Qatar crisis immediately hit necessity commodities, lives of the whole population

October 2, 2018 By The Editor

Qatar crisis immediately hit necessity commodities, lives of the whole population

The immediate consequences of the Qatar crisis

The Qatar crisis immediately hit the necessity commodities affecting the lives of the whole population.

Food and other essentials, which used to be trucked into Qatar from Saudi and UAE ports by Nepali drivers, have been stopped at the border.

These four states have spearheaded the anti-Qatar campaign by sealing their borders and closing their airspace to Qatar’s planes. They have also cut off trade ties. Most of the Arab states in the Gulf have demanded that their citizens leave Qatar. The UAE has even made it illegal to post expressions of sympathy toward Qatar on social media.

UAE-based carriers Emirates, Etihad Airways and FlyDubai suspended flights to and from Qatar beginning the day after, Tuesday morning.

The workers who were getting ready to fly to Doha have either put off their plans, or decided not to go. Those who had already booked tickets on flights from Kathmandu via stopovers in the UAE to Doha were stuck.

The three Gulf states gave Qatari visitors and residents two weeks to leave their countries, Reuters news agency reported.

The siege of Qatar by its neighbors has separated families, interrupted medical care and education, and violated human rights.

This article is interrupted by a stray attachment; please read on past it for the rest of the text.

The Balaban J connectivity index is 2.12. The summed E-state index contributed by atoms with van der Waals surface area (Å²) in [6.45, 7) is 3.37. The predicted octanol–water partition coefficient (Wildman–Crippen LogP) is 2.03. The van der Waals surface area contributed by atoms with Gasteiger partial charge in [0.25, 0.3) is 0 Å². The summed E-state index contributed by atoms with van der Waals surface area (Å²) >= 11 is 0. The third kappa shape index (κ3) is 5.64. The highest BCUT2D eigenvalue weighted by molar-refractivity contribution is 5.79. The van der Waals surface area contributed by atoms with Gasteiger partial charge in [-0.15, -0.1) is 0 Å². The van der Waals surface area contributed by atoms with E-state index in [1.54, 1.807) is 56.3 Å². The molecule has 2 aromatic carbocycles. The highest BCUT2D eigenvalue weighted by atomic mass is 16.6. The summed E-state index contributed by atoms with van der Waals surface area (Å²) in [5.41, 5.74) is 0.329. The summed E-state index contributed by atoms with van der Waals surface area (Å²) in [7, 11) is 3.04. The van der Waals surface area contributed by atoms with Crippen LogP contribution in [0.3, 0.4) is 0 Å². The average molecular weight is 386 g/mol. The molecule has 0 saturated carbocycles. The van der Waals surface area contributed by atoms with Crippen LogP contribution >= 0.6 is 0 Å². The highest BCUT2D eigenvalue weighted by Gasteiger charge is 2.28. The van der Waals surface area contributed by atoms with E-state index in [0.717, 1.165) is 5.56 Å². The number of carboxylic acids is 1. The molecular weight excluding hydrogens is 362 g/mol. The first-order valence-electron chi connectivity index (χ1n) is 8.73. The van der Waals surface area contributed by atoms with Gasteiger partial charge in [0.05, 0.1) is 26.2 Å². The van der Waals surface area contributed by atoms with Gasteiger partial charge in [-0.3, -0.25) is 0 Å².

Doha’s answer to the Qatar crisis blockade

Regarding the blockade and its resolution, Qatar’s divulged a lot of stances and belief in dialogue and discussion in resolving differences (and not brute strength or bullying).

Qatar calls decision by Gulf nations and Egypt ‘unjustified’, saying allegations against Doha have ‘no basis in fact’.

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Qatar’s foreign ministry said it regretted the measures by the Arab nations, calling the decisions “unjustified”.

“The measures are unjustified and are based on claims and allegations that have no basis in fact,” the statement said, adding that the decisions would “not affect the normal lives of citizens and residents”.

“The aim is clear, and it is to impose guardianship on the state. This by itself is a violation of its [Qatar’s] sovereignty as a state,” it added.

“It has been a futile crisis, manufactured by our neighbours,” Sheikh Tamim bin Hamad Al Thani told a major security conference held in Germany on Friday.

“By defusing the impact of the illegal and aggressive measures imposed on our people, Qatar has preserved its sovereignty,” he said.

“Those aggressive actors wish to use smaller states as pawns within their power games and sectarian conflicts.”

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Source: Al Jazeera

Pictures by: Wikimedia Commons


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